This section is from the book "Anatomy Of The Arteries Of The Human Body", by John Hatch Power. Also available from Amazon: Anatomy of the Arteries of the Human Body, with the Descriptive Anatomy of the Heart.
The Left Auricle when distended presents somewhat the form of a four-sided pyramid, the base of which is situated at its right side and forms the septum auricu-larum; while the truncated apex constitutes the left wall or side of this cavity. At the anterior and upper portion of this latter wall, where it joins the superior, we find the opening of the left auricular appendix; and farther back, where the left wall unites with the posterior, we find the openings of the left pulmonary veins. The posterior wall is directed a little upwards; and at its right extremity, and upper angle, immediately behind the septum auricularum, we find the openings of the right pulmonary veins. The anterior wall looks somewhat downwards; it corresponds to the left ventricle, and presents to our view the left auriculo-ventricular opening. The superior wall looks a little forward. Lastly, the inferior wall is very smooth, and forms with the posterior wall a continuous convex surface which corresponds, with the interposition of the pericardium, to the oesophagus and descending aorta.
The left pulmonary artery may be seen crossing from before backwards, so as to get behind the left auricular appendix.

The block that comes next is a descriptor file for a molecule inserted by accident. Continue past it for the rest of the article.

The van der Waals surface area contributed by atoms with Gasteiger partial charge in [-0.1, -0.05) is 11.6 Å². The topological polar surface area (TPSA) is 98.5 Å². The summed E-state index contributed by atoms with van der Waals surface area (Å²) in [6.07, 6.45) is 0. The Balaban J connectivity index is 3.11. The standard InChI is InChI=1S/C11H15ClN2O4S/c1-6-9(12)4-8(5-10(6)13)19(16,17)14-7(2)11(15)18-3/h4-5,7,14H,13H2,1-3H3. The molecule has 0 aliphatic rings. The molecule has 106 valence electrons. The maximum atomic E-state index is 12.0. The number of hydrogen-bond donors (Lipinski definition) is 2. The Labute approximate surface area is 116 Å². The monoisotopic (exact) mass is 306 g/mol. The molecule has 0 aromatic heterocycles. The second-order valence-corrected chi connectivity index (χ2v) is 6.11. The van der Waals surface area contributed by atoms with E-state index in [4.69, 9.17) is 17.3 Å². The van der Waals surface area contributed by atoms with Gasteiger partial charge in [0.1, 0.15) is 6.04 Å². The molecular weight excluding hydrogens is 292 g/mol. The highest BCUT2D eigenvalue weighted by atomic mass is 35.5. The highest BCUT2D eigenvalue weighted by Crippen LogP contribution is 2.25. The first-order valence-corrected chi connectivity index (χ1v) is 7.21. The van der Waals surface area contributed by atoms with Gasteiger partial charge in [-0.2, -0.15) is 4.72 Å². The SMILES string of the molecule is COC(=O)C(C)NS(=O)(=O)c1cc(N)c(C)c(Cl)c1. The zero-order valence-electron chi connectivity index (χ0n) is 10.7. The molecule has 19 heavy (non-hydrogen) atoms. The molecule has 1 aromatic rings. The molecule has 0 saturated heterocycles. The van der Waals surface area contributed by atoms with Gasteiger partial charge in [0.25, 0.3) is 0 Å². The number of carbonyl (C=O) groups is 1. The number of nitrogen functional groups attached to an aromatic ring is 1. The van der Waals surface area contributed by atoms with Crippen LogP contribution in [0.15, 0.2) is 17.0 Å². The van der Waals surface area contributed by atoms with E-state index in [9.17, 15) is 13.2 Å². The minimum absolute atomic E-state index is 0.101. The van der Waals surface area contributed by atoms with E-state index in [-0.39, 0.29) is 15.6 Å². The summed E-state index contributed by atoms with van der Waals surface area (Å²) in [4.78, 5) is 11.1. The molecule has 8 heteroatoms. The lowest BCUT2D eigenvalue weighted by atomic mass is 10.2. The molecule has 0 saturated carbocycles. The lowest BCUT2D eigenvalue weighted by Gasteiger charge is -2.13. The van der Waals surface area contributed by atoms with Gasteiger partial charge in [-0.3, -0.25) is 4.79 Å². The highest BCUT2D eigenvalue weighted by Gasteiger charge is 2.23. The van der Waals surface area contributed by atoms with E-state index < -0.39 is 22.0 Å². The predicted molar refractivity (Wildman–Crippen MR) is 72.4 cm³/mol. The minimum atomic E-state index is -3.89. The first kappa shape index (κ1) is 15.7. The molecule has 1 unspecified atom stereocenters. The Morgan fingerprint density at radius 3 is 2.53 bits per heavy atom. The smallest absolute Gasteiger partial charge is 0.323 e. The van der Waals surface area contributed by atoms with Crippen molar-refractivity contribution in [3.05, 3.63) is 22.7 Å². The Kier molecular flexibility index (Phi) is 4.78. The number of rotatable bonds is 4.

In order to see the interior of the left auricle, an incision should be made vertically through its posterior and superior walls, so as to separate the pulmonary veins of the right and left sides. We may now observe that the septum of the auricles is convex towards the left side; in the foetus it presents the valve already described in connection with the fossa ovalis, but in the adult it is by no means so distinctly marked. The auriculo-ventricular opening situated in its anterior wall is smaller than that on the right side, and its long axis is directed somewhat transversely. The superior portion of the left wall presents the orifice of the auricular appendix, which is smoother internally than that on the right side: and lastly, opening into the posterior wall, we observe superiorly, the four pulmonary veins, the orifices of which are unprovided with valves: sometimes the two veins of the left side have a common opening; but when there are four, the two inferior veins have the larger openings, and the two left veins are nearer to each other than the two right. From the above account it appears that there are seven openings into the left auricle of the foetus, viz., the four openings of the pulmonary veins, the opening of the left auricular appendix, the left auriculo-ventricular opening, and the foramen ovale. There are commonly but six in the adult, the foramen ovale being ordinarily closed: a small valvular opening, however, occasionally exists in the adult at the upper part of the fossa ovalis. The interior of this auricle, with the exception of its appendix, is destitute of musculi pectinati; it is therefore smoother than the interior of the right auricle; it is also stronger in its muscular structure, and its capacity is about one-fifth less.